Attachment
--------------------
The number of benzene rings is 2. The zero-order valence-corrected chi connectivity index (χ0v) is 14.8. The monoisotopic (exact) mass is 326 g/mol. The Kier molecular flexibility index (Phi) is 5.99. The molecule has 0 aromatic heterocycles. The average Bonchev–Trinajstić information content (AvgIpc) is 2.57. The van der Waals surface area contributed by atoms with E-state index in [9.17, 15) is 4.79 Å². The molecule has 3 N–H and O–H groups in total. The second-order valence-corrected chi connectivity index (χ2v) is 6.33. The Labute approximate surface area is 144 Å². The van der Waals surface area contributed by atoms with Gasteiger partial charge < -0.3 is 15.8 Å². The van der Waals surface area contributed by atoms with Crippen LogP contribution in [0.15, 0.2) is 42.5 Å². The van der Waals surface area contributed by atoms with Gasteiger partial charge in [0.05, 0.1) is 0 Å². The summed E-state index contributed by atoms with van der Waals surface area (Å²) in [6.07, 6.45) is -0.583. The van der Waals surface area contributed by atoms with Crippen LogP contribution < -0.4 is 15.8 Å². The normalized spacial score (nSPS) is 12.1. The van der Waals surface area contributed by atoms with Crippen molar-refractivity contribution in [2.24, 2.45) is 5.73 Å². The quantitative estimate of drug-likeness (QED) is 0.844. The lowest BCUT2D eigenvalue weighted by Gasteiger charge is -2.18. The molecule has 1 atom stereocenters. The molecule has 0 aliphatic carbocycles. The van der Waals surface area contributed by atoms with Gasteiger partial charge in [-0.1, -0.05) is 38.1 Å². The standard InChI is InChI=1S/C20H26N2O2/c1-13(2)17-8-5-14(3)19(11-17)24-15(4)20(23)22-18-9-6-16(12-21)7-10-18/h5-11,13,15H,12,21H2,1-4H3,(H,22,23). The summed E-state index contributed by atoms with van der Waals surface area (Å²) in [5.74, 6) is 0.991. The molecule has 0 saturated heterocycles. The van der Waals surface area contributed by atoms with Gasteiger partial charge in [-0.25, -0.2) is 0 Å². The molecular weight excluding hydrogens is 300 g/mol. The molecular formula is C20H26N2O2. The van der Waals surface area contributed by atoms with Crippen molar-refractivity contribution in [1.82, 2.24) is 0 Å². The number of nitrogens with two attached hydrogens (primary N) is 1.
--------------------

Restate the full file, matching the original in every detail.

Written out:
The number of benzene rings is 2. The zero-order valence-corrected chi connectivity index (χ0v) is 14.8. The monoisotopic (exact) mass is 326 g/mol. The Kier molecular flexibility index (Phi) is 5.99. The molecule has 0 aromatic heterocycles. The average Bonchev–Trinajstić information content (AvgIpc) is 2.57. The van der Waals surface area contributed by atoms with E-state index in [9.17, 15) is 4.79 Å². The molecule has 3 N–H and O–H groups in total. The second-order valence-corrected chi connectivity index (χ2v) is 6.33. The Labute approximate surface area is 144 Å². The van der Waals surface area contributed by atoms with Gasteiger partial charge < -0.3 is 15.8 Å². The van der Waals surface area contributed by atoms with Crippen LogP contribution in [0.15, 0.2) is 42.5 Å². The van der Waals surface area contributed by atoms with Gasteiger partial charge in [0.05, 0.1) is 0 Å². The summed E-state index contributed by atoms with van der Waals surface area (Å²) in [6.07, 6.45) is -0.583. The van der Waals surface area contributed by atoms with Crippen LogP contribution < -0.4 is 15.8 Å². The normalized spacial score (nSPS) is 12.1. The van der Waals surface area contributed by atoms with Crippen molar-refractivity contribution in [2.24, 2.45) is 5.73 Å². The quantitative estimate of drug-likeness (QED) is 0.844. The lowest BCUT2D eigenvalue weighted by Gasteiger charge is -2.18. The molecule has 1 atom stereocenters. The molecule has 0 aliphatic carbocycles. The van der Waals surface area contributed by atoms with Gasteiger partial charge in [-0.1, -0.05) is 38.1 Å². The standard InChI is InChI=1S/C20H26N2O2/c1-13(2)17-8-5-14(3)19(11-17)24-15(4)20(23)22-18-9-6-16(12-21)7-10-18/h5-11,13,15H,12,21H2,1-4H3,(H,22,23). The summed E-state index contributed by atoms with van der Waals surface area (Å²) in [5.74, 6) is 0.991. The molecule has 0 saturated heterocycles. The van der Waals surface area contributed by atoms with Gasteiger partial charge in [-0.25, -0.2) is 0 Å². The molecular weight excluding hydrogens is 300 g/mol. The molecular formula is C20H26N2O2. The van der Waals surface area contributed by atoms with Crippen molar-refractivity contribution in [1.82, 2.24) is 0 Å². The number of nitrogens with two attached hydrogens (primary N) is 1.